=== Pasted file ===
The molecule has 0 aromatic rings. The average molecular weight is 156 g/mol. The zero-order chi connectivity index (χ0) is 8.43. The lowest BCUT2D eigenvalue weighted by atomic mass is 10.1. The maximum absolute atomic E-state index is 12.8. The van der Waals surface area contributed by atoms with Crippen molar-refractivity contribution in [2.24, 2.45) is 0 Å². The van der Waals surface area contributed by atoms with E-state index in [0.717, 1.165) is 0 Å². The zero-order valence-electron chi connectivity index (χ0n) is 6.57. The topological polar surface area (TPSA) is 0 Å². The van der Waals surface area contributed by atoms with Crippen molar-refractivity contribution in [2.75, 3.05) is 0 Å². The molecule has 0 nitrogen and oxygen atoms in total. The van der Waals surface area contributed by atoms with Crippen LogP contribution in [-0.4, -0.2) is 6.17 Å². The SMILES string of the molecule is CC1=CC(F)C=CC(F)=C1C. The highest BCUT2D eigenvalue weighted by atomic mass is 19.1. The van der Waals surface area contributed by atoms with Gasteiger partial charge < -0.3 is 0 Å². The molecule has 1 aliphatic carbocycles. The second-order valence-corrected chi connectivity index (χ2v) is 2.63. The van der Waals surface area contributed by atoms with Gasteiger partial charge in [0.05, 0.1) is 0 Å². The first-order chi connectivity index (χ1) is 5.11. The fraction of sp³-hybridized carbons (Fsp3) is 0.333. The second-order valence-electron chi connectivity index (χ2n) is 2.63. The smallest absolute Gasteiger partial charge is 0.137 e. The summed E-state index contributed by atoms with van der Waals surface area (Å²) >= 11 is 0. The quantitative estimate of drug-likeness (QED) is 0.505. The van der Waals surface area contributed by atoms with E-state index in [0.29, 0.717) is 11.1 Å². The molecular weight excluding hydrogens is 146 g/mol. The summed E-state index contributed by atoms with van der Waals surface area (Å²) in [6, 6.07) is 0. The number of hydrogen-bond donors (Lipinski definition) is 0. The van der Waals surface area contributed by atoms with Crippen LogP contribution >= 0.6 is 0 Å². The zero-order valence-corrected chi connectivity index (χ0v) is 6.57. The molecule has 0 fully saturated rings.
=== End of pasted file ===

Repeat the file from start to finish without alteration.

The molecule has 0 aromatic rings. The average molecular weight is 156 g/mol. The zero-order chi connectivity index (χ0) is 8.43. The lowest BCUT2D eigenvalue weighted by atomic mass is 10.1. The maximum absolute atomic E-state index is 12.8. The van der Waals surface area contributed by atoms with Crippen molar-refractivity contribution in [2.24, 2.45) is 0 Å². The van der Waals surface area contributed by atoms with E-state index in [0.717, 1.165) is 0 Å². The zero-order valence-electron chi connectivity index (χ0n) is 6.57. The topological polar surface area (TPSA) is 0 Å². The van der Waals surface area contributed by atoms with Crippen molar-refractivity contribution in [2.75, 3.05) is 0 Å². The molecule has 0 nitrogen and oxygen atoms in total. The van der Waals surface area contributed by atoms with Crippen LogP contribution in [-0.4, -0.2) is 6.17 Å². The SMILES string of the molecule is CC1=CC(F)C=CC(F)=C1C. The highest BCUT2D eigenvalue weighted by atomic mass is 19.1. The van der Waals surface area contributed by atoms with Gasteiger partial charge < -0.3 is 0 Å². The molecule has 1 aliphatic carbocycles. The second-order valence-corrected chi connectivity index (χ2v) is 2.63. The van der Waals surface area contributed by atoms with Gasteiger partial charge in [0.05, 0.1) is 0 Å². The first-order chi connectivity index (χ1) is 5.11. The fraction of sp³-hybridized carbons (Fsp3) is 0.333. The second-order valence-electron chi connectivity index (χ2n) is 2.63. The smallest absolute Gasteiger partial charge is 0.137 e. The summed E-state index contributed by atoms with van der Waals surface area (Å²) >= 11 is 0. The quantitative estimate of drug-likeness (QED) is 0.505. The van der Waals surface area contributed by atoms with E-state index in [0.29, 0.717) is 11.1 Å². The molecular weight excluding hydrogens is 146 g/mol. The summed E-state index contributed by atoms with van der Waals surface area (Å²) in [6, 6.07) is 0. The number of hydrogen-bond donors (Lipinski definition) is 0. The van der Waals surface area contributed by atoms with Crippen LogP contribution >= 0.6 is 0 Å². The zero-order valence-corrected chi connectivity index (χ0v) is 6.57. The molecule has 0 fully saturated rings.